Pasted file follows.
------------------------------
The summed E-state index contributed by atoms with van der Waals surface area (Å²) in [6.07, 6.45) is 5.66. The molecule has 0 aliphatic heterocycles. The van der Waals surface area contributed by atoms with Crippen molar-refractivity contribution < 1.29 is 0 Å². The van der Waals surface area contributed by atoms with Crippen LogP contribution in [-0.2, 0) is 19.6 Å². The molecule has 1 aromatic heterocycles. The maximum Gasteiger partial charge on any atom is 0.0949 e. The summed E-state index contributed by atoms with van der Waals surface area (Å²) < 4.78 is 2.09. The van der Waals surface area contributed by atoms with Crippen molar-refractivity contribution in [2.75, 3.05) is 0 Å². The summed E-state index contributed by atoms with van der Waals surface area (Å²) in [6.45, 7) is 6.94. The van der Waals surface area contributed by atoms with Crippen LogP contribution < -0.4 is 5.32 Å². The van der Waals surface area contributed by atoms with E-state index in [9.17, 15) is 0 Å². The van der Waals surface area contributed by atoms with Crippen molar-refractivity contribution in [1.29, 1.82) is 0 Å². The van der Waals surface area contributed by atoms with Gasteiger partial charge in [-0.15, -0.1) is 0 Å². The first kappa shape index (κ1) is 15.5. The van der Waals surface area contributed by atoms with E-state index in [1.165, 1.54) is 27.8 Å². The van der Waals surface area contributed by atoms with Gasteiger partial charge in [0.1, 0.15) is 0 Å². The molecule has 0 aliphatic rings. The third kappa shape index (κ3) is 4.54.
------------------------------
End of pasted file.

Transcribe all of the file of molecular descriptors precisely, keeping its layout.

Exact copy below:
The summed E-state index contributed by atoms with van der Waals surface area (Å²) in [6.07, 6.45) is 5.66. The molecule has 0 aliphatic heterocycles. The van der Waals surface area contributed by atoms with Crippen molar-refractivity contribution < 1.29 is 0 Å². The van der Waals surface area contributed by atoms with Crippen LogP contribution in [-0.2, 0) is 19.6 Å². The molecule has 1 aromatic heterocycles. The maximum Gasteiger partial charge on any atom is 0.0949 e. The summed E-state index contributed by atoms with van der Waals surface area (Å²) < 4.78 is 2.09. The van der Waals surface area contributed by atoms with Crippen molar-refractivity contribution in [2.75, 3.05) is 0 Å². The summed E-state index contributed by atoms with van der Waals surface area (Å²) in [6.45, 7) is 6.94. The van der Waals surface area contributed by atoms with Crippen LogP contribution < -0.4 is 5.32 Å². The van der Waals surface area contributed by atoms with E-state index in [9.17, 15) is 0 Å². The van der Waals surface area contributed by atoms with Crippen molar-refractivity contribution in [1.29, 1.82) is 0 Å². The van der Waals surface area contributed by atoms with Gasteiger partial charge in [-0.15, -0.1) is 0 Å². The first kappa shape index (κ1) is 15.5. The van der Waals surface area contributed by atoms with E-state index in [1.165, 1.54) is 27.8 Å². The van der Waals surface area contributed by atoms with Gasteiger partial charge in [0.1, 0.15) is 0 Å². The molecule has 0 aliphatic rings. The third kappa shape index (κ3) is 4.54.